This week’s Torah portion, Parashat R’eih: “See” (This Day I Set Before You Blessing and Curse) (Deuteronomy 11:26-16:17), introduces us to the laws and rules that the Israelites are to observe once they enter the Promised Land. These laws spell out the terms of the covenant made with God. If obeyed, blessings will follow, but if the laws and rules are disobeyed, curses will be one’s lot. R’eih includes rules about many aspects of life, including the consumption of meat, dietary laws, avoidance of other peoples’ worship practices, warnings against false prophets, tithing, remission of debts, caring for those less fortunate, and laws regarding pilgrimage festivals.
Another rule listed in R’eih is the demand for the centralization of sacrifice in God’s Chosen Place. To worship in one select location expresses one of Deuteronomy’s distinctive features: establishing the legitimacy of only one central shrine (which scholars refer to as Deuteronomy’s “centralization of the cult.” (The Torah: A Women’s Commentary). The Torah portion states, “Do not worship your God in like manner but look only to the site that your God will choose amidst all your tribes as God’s habitation, to establish the divine name there. There you are to go, and there you are to bring your burnt offerings and other sacrifices, your tithes and contributions, your votive and freewill offerings, and the firstlings of your herds and flocks. Together with your households, you shall feast there before your God, happy in all the undertakings in which your God has blessed you.” (Deuteronomy 12:4-7)
God’s instruction for Israel to meet in a central location to worship and gather together provided Israel meaning and a shared sense of purpose. But, where was this central location to be? According to The Torah: A Women’s Commentary, Deuteronomy does not mention either Jerusalem or the Holy Temple by name. Jerusalem was not Israelite, and the Temple was not yet built during the time of Moses in which Deuteronomy is set. Eventually, the Temple was built in Jerusalem, and until the Second Temple’s destruction in 70 CE, it was the hub of Jewish activity: from sacrificial offerings to being the administrative center of Jewish life and a place of joyful worship.
Fast forward a couple of millennia: with the destruction of the Temple and the ensuing diaspora, Jews no longer had a “central place.” Rather, they had a variety of physical and virtual locations to engage in Jewish life. If I asked you the question, is it important for you to have a Jewish central place to gather? What would you say? And why? Can you imagine when God was handing down all these laws to Moses, how difficult it must have been for Israel to suddenly change behaviors on a dime? I think God “knew” that for Israel to follow all these laws and thus receive blessings, Israel would need a central place to assemble and be able to connect to each other. Maybe to commiserate, to complain, to experience community and purpose, to worship, to share in life cycle moments, and to rejoice together. The Temple back then and the synagogue today serve to bring us together and to belong to each other. A shul is a place where we seek connection in times of joy and in times of need. Remember Abraham Maslow and Psychology 101? The need for belonging is just above our most urgent human physiological needs to stay and be alive. Belonging is as important to our well-being as air, food, water, safety, and shelter.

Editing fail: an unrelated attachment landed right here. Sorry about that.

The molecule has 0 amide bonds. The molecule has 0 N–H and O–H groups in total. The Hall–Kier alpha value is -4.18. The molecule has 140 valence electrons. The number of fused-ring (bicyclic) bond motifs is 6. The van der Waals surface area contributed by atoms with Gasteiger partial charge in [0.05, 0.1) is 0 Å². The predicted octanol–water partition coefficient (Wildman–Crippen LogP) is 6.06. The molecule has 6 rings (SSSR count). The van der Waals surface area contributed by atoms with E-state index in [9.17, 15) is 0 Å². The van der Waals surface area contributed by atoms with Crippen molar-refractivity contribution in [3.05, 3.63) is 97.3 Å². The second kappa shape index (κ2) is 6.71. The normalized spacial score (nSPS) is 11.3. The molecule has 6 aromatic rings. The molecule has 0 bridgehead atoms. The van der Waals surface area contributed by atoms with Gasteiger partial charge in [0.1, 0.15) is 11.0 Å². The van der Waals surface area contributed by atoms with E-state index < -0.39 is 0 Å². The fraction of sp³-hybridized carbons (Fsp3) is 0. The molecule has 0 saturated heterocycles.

Our belonging and being able to engage with our synagogue communities have been greatly impacted during the past 30 months. Throughout the pandemic, our clergy, synagogue staff members, and lay leaders worked tirelessly to create for us virtual synagogue experiences. Our central location became our Zoom squares on our computer screens. Or, if we were lucky enough to live in warm climates, temple parking lots spaced 6 feet apart, wearing face masks! Thankfully, we have gone from being isolated and apart from our synagogue communities to now treading carefully as we re-enter and regain our footing in an environment that still carries some risks and makes us intently aware of our safety and security.
The pandemic has offered us an opportunity “to see” (R’eih) more clearly what our blessings are. These past two and a half years have given us a moment to pause and consider what is truly important in our lives. How many simple pleasures are no longer taken for granted? Personally, I am starting to resume activities I had put on hold - like attending Shabbat services, sitting in the sanctuary, listening to the music, and smiling (yes, you can see a smile even with a mask on). I shared with my community recently no less than four simchas: a 90th birthday, two baby namings, and an Aufruf. All of which was followed by the most beautiful collective singing of Shehecheyanu. These blessings will never be taken for granted again. My synagogue is the central meeting place where I get to practice and live my Judaism with my temple community. To belong and to be connected to something very powerful and to belong to others gives me great meaning and fulfillment. My central meeting place, my synagogue, is forever a blessing.